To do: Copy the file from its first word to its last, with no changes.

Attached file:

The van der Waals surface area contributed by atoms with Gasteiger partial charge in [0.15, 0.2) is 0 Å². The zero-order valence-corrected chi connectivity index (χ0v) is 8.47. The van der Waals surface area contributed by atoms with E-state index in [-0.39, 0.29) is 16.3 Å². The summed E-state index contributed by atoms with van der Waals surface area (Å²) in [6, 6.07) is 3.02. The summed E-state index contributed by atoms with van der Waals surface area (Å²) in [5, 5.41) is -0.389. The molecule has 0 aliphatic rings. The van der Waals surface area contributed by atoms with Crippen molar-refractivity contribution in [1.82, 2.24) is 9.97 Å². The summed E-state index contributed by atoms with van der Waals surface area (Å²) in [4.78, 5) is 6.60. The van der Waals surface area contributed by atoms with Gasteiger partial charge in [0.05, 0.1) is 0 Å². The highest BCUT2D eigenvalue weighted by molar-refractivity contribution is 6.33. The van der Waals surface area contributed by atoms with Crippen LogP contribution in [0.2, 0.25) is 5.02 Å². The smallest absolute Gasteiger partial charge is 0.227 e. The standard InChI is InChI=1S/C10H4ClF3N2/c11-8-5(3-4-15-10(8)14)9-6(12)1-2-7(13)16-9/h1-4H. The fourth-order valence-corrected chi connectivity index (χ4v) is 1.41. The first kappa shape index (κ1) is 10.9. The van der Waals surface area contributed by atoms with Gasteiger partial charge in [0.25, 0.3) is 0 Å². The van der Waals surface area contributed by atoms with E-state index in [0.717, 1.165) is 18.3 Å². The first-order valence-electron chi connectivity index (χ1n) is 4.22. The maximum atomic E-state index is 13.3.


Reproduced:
The van der Waals surface area contributed by atoms with Gasteiger partial charge in [0.15, 0.2) is 0 Å². The zero-order valence-corrected chi connectivity index (χ0v) is 8.47. The van der Waals surface area contributed by atoms with E-state index in [-0.39, 0.29) is 16.3 Å². The summed E-state index contributed by atoms with van der Waals surface area (Å²) in [6, 6.07) is 3.02. The summed E-state index contributed by atoms with van der Waals surface area (Å²) in [5, 5.41) is -0.389. The molecule has 0 aliphatic rings. The van der Waals surface area contributed by atoms with Crippen molar-refractivity contribution in [1.82, 2.24) is 9.97 Å². The summed E-state index contributed by atoms with van der Waals surface area (Å²) in [4.78, 5) is 6.60. The van der Waals surface area contributed by atoms with Gasteiger partial charge in [0.05, 0.1) is 0 Å². The highest BCUT2D eigenvalue weighted by molar-refractivity contribution is 6.33. The van der Waals surface area contributed by atoms with Crippen LogP contribution in [0.2, 0.25) is 5.02 Å². The smallest absolute Gasteiger partial charge is 0.227 e. The standard InChI is InChI=1S/C10H4ClF3N2/c11-8-5(3-4-15-10(8)14)9-6(12)1-2-7(13)16-9/h1-4H. The fourth-order valence-corrected chi connectivity index (χ4v) is 1.41. The first kappa shape index (κ1) is 10.9. The van der Waals surface area contributed by atoms with Gasteiger partial charge in [0.25, 0.3) is 0 Å². The van der Waals surface area contributed by atoms with E-state index in [0.717, 1.165) is 18.3 Å². The first-order valence-electron chi connectivity index (χ1n) is 4.22. The maximum atomic E-state index is 13.3.